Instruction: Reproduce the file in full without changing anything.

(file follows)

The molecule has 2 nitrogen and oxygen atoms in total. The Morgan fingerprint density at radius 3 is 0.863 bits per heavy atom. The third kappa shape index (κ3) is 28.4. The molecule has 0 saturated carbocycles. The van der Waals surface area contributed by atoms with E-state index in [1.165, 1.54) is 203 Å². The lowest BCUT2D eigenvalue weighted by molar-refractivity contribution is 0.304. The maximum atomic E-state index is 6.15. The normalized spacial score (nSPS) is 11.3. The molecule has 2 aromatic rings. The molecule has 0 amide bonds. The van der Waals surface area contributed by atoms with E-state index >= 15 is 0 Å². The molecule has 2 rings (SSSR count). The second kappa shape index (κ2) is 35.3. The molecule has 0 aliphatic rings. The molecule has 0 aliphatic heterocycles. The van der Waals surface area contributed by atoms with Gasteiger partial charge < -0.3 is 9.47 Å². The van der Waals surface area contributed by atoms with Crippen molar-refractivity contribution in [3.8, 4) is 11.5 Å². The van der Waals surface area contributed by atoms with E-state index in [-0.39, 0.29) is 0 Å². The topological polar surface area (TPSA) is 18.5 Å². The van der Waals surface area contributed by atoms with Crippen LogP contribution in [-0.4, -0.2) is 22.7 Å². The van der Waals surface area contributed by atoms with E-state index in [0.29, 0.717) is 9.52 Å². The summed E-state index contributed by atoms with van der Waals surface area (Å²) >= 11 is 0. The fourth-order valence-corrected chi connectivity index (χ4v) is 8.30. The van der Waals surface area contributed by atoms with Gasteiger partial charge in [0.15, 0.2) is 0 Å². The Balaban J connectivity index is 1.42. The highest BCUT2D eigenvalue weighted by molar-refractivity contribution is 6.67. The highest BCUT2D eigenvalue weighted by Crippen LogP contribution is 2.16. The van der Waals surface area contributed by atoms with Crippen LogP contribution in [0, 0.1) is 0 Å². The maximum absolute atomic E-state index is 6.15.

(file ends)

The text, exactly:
The molecule has 2 nitrogen and oxygen atoms in total. The Morgan fingerprint density at radius 3 is 0.863 bits per heavy atom. The third kappa shape index (κ3) is 28.4. The molecule has 0 saturated carbocycles. The van der Waals surface area contributed by atoms with E-state index in [1.165, 1.54) is 203 Å². The lowest BCUT2D eigenvalue weighted by molar-refractivity contribution is 0.304. The maximum atomic E-state index is 6.15. The normalized spacial score (nSPS) is 11.3. The molecule has 2 aromatic rings. The molecule has 0 amide bonds. The van der Waals surface area contributed by atoms with E-state index >= 15 is 0 Å². The molecule has 2 rings (SSSR count). The second kappa shape index (κ2) is 35.3. The molecule has 0 aliphatic rings. The molecule has 0 aliphatic heterocycles. The van der Waals surface area contributed by atoms with Gasteiger partial charge < -0.3 is 9.47 Å². The van der Waals surface area contributed by atoms with Crippen molar-refractivity contribution in [3.8, 4) is 11.5 Å². The van der Waals surface area contributed by atoms with E-state index in [-0.39, 0.29) is 0 Å². The topological polar surface area (TPSA) is 18.5 Å². The van der Waals surface area contributed by atoms with Crippen LogP contribution in [-0.4, -0.2) is 22.7 Å². The van der Waals surface area contributed by atoms with E-state index in [0.29, 0.717) is 9.52 Å². The summed E-state index contributed by atoms with van der Waals surface area (Å²) >= 11 is 0. The fourth-order valence-corrected chi connectivity index (χ4v) is 8.30. The van der Waals surface area contributed by atoms with Gasteiger partial charge in [0.15, 0.2) is 0 Å². The Balaban J connectivity index is 1.42. The highest BCUT2D eigenvalue weighted by molar-refractivity contribution is 6.67. The highest BCUT2D eigenvalue weighted by Crippen LogP contribution is 2.16. The van der Waals surface area contributed by atoms with Crippen LogP contribution in [0, 0.1) is 0 Å². The maximum absolute atomic E-state index is 6.15.